by Debbie M
A wannabe writer's brief encounter with a door-to-door salesman.
He came to my doorstep at approximately 10:00 one cold Wednesday evening ten
years ago today, an unusual time of the night for door-to-door soliciting. He was selling
these surprisingly non-cheesy-looking laser paintings , apparently in support of students
from the United Kingdom attending school in the States. Highly dubious business, that.
And, as unusually attractive as this Brit on my front porch appeared to be, I was no less
wary of him. It was, after all, inching well past 10:00. School night, innit, Sunny Jim?
But he was an amicable sort. When I told him that my financial situation would not
allow for something as frivolous and indulgent as a $35.00 zapped-on portrait of a
unicorn but that I was rather curious as to the origin of his Beatlesque accent, he flashed
me a broad, sincere, enthusiastic smile. He seemed almost relieved to be excused from
the monotony of his sales pitch. With a flawless, almost eerie impersonation of the late,
great John Lennon, he said that , yes , he was born in Liverpool but raised in Northwest
This was my first close encounter with someone from the United Kingdom and I must
admit that, having been raised on a steady diet of Monty Python and The Beatles, I was
instantly intrigued. He looked to be in either his late twenties or early thirties. He had a
tall, wiry frame, the typical jagged, nicotine-stained teeth that Brits are noted for, and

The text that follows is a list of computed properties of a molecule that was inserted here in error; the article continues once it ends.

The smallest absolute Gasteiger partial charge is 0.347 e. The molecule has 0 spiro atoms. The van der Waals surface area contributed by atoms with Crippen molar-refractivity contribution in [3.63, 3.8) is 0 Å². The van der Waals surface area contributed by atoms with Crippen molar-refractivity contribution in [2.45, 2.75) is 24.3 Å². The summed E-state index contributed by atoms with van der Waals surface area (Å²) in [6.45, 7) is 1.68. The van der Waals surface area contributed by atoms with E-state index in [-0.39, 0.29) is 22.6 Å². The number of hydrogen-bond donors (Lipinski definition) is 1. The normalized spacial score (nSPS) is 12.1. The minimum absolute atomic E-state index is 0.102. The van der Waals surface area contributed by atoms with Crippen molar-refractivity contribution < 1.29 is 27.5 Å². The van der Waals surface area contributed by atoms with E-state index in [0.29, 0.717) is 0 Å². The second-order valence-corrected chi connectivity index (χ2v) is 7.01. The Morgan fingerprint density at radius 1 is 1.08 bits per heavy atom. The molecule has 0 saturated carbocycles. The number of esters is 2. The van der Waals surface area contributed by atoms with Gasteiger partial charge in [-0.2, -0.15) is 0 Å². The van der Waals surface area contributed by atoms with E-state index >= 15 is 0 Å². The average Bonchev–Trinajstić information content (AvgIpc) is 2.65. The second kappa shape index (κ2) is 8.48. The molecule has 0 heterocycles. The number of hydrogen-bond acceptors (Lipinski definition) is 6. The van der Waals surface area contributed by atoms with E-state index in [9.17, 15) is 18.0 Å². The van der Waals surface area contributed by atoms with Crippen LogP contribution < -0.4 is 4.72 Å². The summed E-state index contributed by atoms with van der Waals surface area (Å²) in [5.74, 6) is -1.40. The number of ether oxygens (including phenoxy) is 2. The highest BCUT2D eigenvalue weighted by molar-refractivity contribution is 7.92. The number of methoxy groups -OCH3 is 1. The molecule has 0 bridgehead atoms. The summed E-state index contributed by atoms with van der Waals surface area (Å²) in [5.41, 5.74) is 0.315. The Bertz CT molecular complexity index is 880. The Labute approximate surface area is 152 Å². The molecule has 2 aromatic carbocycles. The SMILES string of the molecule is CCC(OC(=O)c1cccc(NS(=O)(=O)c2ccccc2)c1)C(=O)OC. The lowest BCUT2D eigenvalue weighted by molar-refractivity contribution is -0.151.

bleached blonde straw-like hair with a short black ponytail that looked as though it had
been dipped in ink. He wore the sort of outfit you would find in an independent import
movie such as The Full Monty : black car jacket, faded blue jeans, white t-shirt, black
Doc Martens…But it was his eyes that have stood the test of time in my overcrowded
mind. He had these intense, ice blue eyes…
I have no idea why he was on my doorstep at such a strange time of the night, nor
where he was going when he left it. I have not seen or heard from him since. I’m now
happily married to a man who is, oddly enough, from the same part of London as he had
been. But I have not, in ten years, forgotten that all to brief encounter. In fact, there was a
time immediately following that I was somewhat obsessed with finding him again. Of
course, I never did, but being the young romantic would –be writer I was in those days, I
fantasized about him, even creating stories in which I did see him again and we lived
happily ever after.
I’m older and (presumably) wiser now, but he will remain a reminder to me that into
everyone’s life there comes a person, place or thing that leaves a mark you can never
erase and which becomes a part of who you are.